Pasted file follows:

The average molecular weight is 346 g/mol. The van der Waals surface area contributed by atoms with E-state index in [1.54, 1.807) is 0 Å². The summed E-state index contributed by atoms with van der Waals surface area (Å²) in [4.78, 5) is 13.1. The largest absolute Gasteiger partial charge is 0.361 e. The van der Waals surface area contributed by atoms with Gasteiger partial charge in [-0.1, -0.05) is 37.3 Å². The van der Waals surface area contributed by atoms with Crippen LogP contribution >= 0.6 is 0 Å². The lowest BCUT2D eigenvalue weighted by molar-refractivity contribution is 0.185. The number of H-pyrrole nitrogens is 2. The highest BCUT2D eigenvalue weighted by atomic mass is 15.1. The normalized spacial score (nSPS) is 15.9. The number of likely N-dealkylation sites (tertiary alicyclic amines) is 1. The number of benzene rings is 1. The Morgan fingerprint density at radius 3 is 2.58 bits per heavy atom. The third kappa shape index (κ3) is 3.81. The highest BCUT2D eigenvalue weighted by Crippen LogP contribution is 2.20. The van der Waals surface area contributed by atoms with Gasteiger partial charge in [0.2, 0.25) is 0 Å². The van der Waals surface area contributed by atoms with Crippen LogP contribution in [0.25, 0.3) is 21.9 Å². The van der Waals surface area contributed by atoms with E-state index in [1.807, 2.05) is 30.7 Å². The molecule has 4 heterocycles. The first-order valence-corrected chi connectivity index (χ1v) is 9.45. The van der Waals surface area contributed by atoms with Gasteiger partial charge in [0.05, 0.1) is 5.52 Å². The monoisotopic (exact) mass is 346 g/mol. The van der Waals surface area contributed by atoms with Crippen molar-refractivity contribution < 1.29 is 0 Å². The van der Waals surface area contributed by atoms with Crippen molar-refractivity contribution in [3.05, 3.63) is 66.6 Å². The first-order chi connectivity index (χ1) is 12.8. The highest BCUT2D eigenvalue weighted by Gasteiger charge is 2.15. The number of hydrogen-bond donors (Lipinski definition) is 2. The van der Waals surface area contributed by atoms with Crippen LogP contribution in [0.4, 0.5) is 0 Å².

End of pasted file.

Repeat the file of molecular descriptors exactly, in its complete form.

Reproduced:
The average molecular weight is 346 g/mol. The van der Waals surface area contributed by atoms with E-state index in [1.54, 1.807) is 0 Å². The summed E-state index contributed by atoms with van der Waals surface area (Å²) in [4.78, 5) is 13.1. The largest absolute Gasteiger partial charge is 0.361 e. The van der Waals surface area contributed by atoms with Gasteiger partial charge in [-0.1, -0.05) is 37.3 Å². The van der Waals surface area contributed by atoms with Crippen LogP contribution >= 0.6 is 0 Å². The lowest BCUT2D eigenvalue weighted by molar-refractivity contribution is 0.185. The number of H-pyrrole nitrogens is 2. The highest BCUT2D eigenvalue weighted by atomic mass is 15.1. The normalized spacial score (nSPS) is 15.9. The number of likely N-dealkylation sites (tertiary alicyclic amines) is 1. The number of benzene rings is 1. The Morgan fingerprint density at radius 3 is 2.58 bits per heavy atom. The third kappa shape index (κ3) is 3.81. The highest BCUT2D eigenvalue weighted by Crippen LogP contribution is 2.20. The van der Waals surface area contributed by atoms with Gasteiger partial charge in [0.2, 0.25) is 0 Å². The van der Waals surface area contributed by atoms with Crippen LogP contribution in [0.25, 0.3) is 21.9 Å². The van der Waals surface area contributed by atoms with E-state index in [1.807, 2.05) is 30.7 Å². The molecule has 4 heterocycles. The first-order valence-corrected chi connectivity index (χ1v) is 9.45. The van der Waals surface area contributed by atoms with Gasteiger partial charge in [0.05, 0.1) is 5.52 Å². The monoisotopic (exact) mass is 346 g/mol. The van der Waals surface area contributed by atoms with Crippen molar-refractivity contribution < 1.29 is 0 Å². The van der Waals surface area contributed by atoms with Crippen molar-refractivity contribution in [3.05, 3.63) is 66.6 Å². The first-order chi connectivity index (χ1) is 12.8. The highest BCUT2D eigenvalue weighted by Gasteiger charge is 2.15. The number of hydrogen-bond donors (Lipinski definition) is 2. The van der Waals surface area contributed by atoms with Crippen LogP contribution in [0.4, 0.5) is 0 Å².